Tuesday, November 29, 2011


This isn't something I talk about very often. Most of my posts are about how to run a better game, how to pull a bit more out of yourself - or your players - and the kinds of situations you may want to try, or try and avoid. However, the fact of the matter is that Enforcement is a necessary thing to have in your game, and the larger the game is the more necessary enforcement can be. So, let's talk about that today and see what we can spark in people's heads.

People Aren't Inherently Good...
Sure it is a pessimistic view of the world, but it is also true. Most people are not inherently good. Most people will not follow a rule if it is contrary to what they want and their chance of being caught is low. Don't believe me? Look at the highway. How many people do you see speeding? Lots, right? So many in fact that the general view everywhere I've been is that you shouldn't be in the far left (or far right for the European readers) if you're only doing five miles above the speed limit.

Why are all these people breaking the rules? Well, because it is convenient and the odds of getting caught are very low. The same is true in your game - especially for a larger game - and the more players you have the more likely it is that someone, at some time, is going to break the rules.

Enforcement Must Seem Fair
Want in on a secret? It doesn't actually matter if rules and the enforcement of the rules are fair as long as they appear to be fair. You can favor a certain player all day long, but if no one sees it then it is all good. Why? because it appears fair so they believe it is far. This becomes even more true in truly large games (like LARPs where you'll often have multiple GMs to handle dozens of players) because the public perception of the GMs is often controlled by the public perception of how fair the rules and enforcement is.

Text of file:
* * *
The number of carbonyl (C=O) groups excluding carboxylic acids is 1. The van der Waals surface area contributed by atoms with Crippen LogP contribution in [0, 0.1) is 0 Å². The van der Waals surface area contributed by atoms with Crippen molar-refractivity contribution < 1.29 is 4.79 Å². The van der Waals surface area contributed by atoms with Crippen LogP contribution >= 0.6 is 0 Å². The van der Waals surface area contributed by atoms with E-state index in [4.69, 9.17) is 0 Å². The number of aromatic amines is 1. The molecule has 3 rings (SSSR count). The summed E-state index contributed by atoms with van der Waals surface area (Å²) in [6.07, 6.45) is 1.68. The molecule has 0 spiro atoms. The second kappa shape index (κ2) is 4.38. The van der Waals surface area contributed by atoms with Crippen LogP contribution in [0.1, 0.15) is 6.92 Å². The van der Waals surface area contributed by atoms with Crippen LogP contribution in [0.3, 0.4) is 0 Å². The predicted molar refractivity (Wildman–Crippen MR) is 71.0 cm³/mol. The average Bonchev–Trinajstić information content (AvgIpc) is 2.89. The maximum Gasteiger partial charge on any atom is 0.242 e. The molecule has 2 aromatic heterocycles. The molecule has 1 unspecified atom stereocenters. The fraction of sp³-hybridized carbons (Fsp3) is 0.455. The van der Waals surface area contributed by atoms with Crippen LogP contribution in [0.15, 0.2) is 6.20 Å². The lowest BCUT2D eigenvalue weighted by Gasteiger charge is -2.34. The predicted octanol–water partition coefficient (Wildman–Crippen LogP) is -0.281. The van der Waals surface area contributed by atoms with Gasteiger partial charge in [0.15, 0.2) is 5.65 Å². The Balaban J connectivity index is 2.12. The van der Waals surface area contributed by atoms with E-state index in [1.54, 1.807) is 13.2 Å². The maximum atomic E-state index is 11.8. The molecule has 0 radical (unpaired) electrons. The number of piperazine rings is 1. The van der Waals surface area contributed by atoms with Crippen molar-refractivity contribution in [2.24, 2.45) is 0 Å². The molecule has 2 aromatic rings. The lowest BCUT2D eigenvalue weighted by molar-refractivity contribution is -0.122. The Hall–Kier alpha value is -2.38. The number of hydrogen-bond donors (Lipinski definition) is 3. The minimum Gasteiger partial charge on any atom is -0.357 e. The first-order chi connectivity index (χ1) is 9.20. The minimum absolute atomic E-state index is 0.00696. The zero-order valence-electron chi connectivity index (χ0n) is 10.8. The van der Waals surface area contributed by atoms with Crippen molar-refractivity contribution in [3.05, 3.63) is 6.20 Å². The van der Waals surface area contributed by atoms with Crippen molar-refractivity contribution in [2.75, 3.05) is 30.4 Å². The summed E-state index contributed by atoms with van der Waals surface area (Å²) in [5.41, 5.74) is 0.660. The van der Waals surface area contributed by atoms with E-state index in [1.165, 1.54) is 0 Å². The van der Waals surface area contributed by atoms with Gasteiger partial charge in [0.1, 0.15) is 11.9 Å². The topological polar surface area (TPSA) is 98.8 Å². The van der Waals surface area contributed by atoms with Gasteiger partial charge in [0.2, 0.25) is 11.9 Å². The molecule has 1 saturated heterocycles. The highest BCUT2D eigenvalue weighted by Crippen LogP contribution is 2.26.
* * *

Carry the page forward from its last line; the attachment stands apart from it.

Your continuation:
By contrast though, even if you have the most fair and impartial system set up ever, if it doesn't appear fair your players will doubt it and become angry. So, always remember to not only keep things fair, but keep them appearing fair as well. It will save you headaches.

Small Game vs. Large Game Enforcement
Now, I started this off saying that Enforcement was necessary, but in a small game (say 4-6 people including the GM) is that really the case? I mean, how often have I said that a good GM can shift the focus even if the players abilities are vastly different? For that, for the small games, I'd say to go with your gut. If everyone is having fun then maybe "no harm, no foul" is the way to go. However, if it is encroaching on someone's fun then you may have to put your foot down on something.

By the same token though, this attitude doesn't fair as well in larger games. Larger games tend to involve more PvP by the simple nature of players being able to interact when the GM is busy. When that happens, there needs to be a fair and impartial judge available for the players to go to. More to the point though, infractions need to be handled quickly and efficiently so that the players know that they need to play fair or they will get caught.

Fun Is The Key Scale
Through it all, try to remember that the fun of everyone involved in the game is the key goal. If everyone is having fun, then it may be best to let things slide (make sure everyone is ok with that in a larger game, obviously.) At the same time, if someone isn't having fun, it may be time to inject the rules and enforcement into the equation. Also, always remember that the GM has just as much right to have fun as everyone else, and if you're not having fun then it may be time to discuss that with your players.

As always, sound off with your thoughts on the subject below.

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